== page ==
Woodward: Secret Influence of a Retired General
With violence escalating in Iraq in 2007, retired Army Gen. Jack Keane who had established a back-channel relationship advising the White House, hand-delivered a note from President Bush to Gen. David H. Petraeus, the U.S. commander in Iraq, offering the commander-in-chief's unflinching support for Petraeus and the new counterinsurgency strategy.
"I am not reducing further unless you are convinced that we should reduce further," the note read.
Later, Keane's urging appeared to be prove instrumental in the April selection of Petraeus as the new commander of Central Command, overseeing U.S. military operations in the Middle East and Asia.
(Keane, who once supervised Petraeus, had been quoted saying that he "is responsible for a stunning turnaround [in Iraq] and his knowledge of the region also is well known. He brings to Central Command . . . a stature and credibility to be able to operate in the region that is unprecedented.")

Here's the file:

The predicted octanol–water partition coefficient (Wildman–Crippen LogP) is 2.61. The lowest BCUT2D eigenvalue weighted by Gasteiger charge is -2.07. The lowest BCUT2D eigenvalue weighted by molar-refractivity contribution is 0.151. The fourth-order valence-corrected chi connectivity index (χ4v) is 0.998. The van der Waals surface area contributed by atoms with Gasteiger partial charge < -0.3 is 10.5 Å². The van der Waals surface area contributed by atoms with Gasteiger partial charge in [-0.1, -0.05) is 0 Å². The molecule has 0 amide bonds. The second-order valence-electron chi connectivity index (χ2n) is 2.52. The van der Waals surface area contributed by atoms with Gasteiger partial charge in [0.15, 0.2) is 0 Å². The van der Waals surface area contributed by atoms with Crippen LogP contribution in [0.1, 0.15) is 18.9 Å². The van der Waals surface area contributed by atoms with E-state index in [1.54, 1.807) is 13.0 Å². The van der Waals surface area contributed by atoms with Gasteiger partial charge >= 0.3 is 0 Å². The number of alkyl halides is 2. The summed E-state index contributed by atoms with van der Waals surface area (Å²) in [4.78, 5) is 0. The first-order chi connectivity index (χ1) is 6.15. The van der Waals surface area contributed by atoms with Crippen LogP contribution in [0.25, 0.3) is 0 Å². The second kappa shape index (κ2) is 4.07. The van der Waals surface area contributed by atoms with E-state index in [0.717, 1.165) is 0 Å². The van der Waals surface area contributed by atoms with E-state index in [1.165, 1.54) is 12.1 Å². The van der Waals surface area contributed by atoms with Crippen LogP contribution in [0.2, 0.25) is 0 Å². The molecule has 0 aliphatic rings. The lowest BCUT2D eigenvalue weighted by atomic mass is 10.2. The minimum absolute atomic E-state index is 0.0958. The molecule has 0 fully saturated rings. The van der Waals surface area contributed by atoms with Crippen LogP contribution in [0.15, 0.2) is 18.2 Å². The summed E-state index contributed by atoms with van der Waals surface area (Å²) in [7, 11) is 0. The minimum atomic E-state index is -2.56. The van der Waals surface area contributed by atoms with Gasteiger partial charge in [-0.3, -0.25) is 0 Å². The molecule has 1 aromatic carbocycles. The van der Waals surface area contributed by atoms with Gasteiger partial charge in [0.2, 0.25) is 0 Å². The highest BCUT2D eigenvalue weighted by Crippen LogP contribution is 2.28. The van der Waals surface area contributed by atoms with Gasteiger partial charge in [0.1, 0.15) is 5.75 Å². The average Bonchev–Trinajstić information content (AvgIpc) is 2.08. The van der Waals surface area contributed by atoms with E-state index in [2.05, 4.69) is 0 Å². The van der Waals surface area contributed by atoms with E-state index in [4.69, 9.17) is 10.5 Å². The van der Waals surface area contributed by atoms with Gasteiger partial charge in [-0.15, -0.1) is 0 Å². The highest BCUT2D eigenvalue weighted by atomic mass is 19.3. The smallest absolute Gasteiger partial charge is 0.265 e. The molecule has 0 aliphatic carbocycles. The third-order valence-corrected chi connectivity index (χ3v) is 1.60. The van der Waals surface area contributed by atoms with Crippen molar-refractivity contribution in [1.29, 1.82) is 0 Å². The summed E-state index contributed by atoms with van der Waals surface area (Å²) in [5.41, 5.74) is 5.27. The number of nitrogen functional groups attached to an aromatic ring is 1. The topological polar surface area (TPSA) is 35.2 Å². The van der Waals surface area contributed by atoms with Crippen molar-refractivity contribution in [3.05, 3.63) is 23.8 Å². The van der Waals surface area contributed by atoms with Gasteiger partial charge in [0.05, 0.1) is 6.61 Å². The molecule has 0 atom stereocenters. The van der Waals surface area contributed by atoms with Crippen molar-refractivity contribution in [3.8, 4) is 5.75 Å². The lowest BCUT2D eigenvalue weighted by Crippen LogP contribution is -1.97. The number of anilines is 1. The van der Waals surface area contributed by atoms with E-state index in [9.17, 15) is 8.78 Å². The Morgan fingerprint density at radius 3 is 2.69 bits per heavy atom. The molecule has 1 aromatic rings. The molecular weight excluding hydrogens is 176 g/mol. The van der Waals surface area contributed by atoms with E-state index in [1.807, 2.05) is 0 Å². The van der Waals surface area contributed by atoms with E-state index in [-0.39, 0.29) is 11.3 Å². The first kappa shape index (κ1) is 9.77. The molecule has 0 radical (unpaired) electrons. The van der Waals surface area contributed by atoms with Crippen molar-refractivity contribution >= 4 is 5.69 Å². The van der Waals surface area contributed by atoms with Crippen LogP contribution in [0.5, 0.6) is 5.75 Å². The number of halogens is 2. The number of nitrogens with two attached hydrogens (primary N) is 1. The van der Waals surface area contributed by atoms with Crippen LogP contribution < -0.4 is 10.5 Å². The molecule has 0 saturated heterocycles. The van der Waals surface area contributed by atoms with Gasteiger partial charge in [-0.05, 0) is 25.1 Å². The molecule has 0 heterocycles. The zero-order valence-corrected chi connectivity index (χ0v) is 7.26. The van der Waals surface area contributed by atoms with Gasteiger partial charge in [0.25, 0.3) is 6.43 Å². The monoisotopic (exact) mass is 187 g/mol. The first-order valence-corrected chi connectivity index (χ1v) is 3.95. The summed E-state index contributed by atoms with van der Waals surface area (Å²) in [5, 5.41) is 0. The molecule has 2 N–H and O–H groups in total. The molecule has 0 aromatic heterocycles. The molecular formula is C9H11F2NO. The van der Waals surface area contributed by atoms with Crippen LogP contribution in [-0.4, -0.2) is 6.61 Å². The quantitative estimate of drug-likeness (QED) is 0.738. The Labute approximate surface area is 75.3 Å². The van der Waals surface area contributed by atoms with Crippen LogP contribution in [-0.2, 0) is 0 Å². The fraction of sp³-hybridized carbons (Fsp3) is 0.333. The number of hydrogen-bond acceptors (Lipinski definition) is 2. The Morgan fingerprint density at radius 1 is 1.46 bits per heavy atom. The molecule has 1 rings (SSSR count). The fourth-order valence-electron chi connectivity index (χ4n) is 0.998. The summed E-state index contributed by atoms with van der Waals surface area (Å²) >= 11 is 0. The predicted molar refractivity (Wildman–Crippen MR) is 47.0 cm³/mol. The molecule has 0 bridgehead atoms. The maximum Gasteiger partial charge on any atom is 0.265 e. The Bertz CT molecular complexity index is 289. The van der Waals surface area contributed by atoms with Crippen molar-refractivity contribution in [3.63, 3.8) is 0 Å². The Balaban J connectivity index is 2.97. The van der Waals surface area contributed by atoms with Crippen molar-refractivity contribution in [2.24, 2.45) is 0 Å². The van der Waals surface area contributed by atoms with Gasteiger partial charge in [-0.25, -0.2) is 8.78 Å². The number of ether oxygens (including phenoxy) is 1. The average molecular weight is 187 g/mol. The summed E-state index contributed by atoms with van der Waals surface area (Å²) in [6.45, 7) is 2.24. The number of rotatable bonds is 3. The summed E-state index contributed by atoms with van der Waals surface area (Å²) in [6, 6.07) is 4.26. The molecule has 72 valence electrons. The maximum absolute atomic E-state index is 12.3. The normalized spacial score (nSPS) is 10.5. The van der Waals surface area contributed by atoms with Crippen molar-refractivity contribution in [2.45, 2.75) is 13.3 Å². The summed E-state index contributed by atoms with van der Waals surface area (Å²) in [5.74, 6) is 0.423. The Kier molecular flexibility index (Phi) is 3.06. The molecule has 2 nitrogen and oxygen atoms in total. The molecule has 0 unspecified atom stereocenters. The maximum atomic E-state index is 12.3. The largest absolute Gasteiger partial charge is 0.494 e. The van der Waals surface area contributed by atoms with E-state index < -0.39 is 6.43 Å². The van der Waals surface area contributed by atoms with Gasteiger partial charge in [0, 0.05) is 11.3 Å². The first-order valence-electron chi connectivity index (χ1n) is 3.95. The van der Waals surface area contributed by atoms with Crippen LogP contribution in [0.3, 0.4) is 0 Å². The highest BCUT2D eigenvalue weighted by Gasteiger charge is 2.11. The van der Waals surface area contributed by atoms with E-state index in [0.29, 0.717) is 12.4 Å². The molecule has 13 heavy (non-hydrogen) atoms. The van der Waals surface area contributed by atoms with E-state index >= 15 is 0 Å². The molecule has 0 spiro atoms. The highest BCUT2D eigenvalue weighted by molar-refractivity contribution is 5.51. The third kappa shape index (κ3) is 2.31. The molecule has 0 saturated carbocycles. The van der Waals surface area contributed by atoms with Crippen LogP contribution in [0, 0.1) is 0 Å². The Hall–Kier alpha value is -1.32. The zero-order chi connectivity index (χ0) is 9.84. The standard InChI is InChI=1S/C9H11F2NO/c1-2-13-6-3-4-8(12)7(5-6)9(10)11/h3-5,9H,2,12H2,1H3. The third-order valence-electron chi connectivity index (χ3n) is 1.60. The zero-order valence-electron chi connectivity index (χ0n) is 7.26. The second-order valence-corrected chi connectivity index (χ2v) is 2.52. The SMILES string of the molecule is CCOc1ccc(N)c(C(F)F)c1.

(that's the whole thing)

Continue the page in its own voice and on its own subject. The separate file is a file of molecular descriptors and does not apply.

The latest excerpts of Bob Woodward's new book, "The War Within: A Secret White House History, 2006-2008," details the intense internal disagreement between the White House and U.S. military leaders over the war strategy.
National Security Advisor Stephen J. Hadley has disputed several of the book's major points, including that a review of the Iraq strategy was conducted in secret so it wouldn't hurt Republicans' chances in the mid-term elections.
"If he had wanted to boost the Republican chances in the election, he would have publicly announced both the strategy review and the decision to change his Secretary of Defense," Hadley said in a statement. "The President did neither so as to avoid politicizing these decisions."
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Posted by: Dr Len Gilman | September 10, 2008 9:51 AM